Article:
Viewed from this perspective, Widows is still recognisably “a Steve McQueen film” in having a rapport with his three previous features. Thematically, it is another in his series of explorations of characters who in various ways are on the edge. Here, four women find themselves not only bereaved following their husbands’ deaths in a heist gone wrong, but facing violence and ruin.

Stylistically, too, some of McQueen’s signature strategies are apparent in Widows. Running counter to action cinema’s hectic movement, his camera here is sometimes still – as in the previous three features. Like Shame’s opening shot of its sexually addicted protagonist (played by Michael Fassbender), Widows begins silently in a bedroom of subdued colour. The static image again allows reflection on detail. A daring long take later in the film, featuring the mercenary politician Jack Mulligan (Colin Farrell), reveals American racial and class hierarchies as effectively as does the painfully sustained shot of the protagonist’s near-lynching in 12 Years a Slave.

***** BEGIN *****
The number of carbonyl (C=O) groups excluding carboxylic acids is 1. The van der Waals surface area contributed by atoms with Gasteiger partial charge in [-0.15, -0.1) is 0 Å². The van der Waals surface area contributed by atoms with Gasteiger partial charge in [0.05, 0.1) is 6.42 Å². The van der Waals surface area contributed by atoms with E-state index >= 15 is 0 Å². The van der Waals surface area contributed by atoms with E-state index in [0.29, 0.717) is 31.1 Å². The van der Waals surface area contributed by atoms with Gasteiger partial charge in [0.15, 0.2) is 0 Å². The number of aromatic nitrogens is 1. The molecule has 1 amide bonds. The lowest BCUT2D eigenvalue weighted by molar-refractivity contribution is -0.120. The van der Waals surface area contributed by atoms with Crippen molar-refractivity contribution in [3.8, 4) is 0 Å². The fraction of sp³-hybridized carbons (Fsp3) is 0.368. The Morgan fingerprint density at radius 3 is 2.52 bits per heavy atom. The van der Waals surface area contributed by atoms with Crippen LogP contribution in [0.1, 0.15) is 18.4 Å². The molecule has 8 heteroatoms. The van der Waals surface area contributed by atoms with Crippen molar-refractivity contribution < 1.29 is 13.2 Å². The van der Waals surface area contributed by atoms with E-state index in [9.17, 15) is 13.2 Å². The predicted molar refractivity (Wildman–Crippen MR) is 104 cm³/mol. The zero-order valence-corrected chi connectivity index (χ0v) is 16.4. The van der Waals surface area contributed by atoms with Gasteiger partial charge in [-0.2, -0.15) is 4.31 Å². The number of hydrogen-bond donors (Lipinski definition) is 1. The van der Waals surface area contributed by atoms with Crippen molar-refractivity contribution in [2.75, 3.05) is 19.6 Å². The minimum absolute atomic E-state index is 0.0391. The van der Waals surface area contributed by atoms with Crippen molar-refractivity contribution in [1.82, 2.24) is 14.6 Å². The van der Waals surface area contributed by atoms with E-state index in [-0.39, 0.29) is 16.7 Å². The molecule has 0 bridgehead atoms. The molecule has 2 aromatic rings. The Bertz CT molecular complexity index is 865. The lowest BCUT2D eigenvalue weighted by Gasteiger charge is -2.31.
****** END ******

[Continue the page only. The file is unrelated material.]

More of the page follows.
The filmmaker and the system

On Armistice Day a small commemoration, important to cinema, took place. November 11 2018 marked the 60th anniversary of the death of the influential French film critic André Bazin. Mentor to the young filmmakers of the “New Wave”, Bazin had also a tempering effect upon their wilder enthusiasms. In particular, he had sober things to say about film authorship that should prompt us to look again at McQueen’s Widows.

In his 1957 essay, La politique des auteurs, Bazin resists the cult of the director. He warns against assessing any new movie in terms of “the aesthetic portrait of the filmmaker deduced from his previous films”. What matters for Bazin is “not only the talent of this or that film-maker”, but the larger “tradition” or “system” within which their work takes its place. This is an insight spurring us to think less about the relationship between Widows and previous movies Hunger or Shame than about how it relates to the heist genre – not least the 1983 TV series it adapts.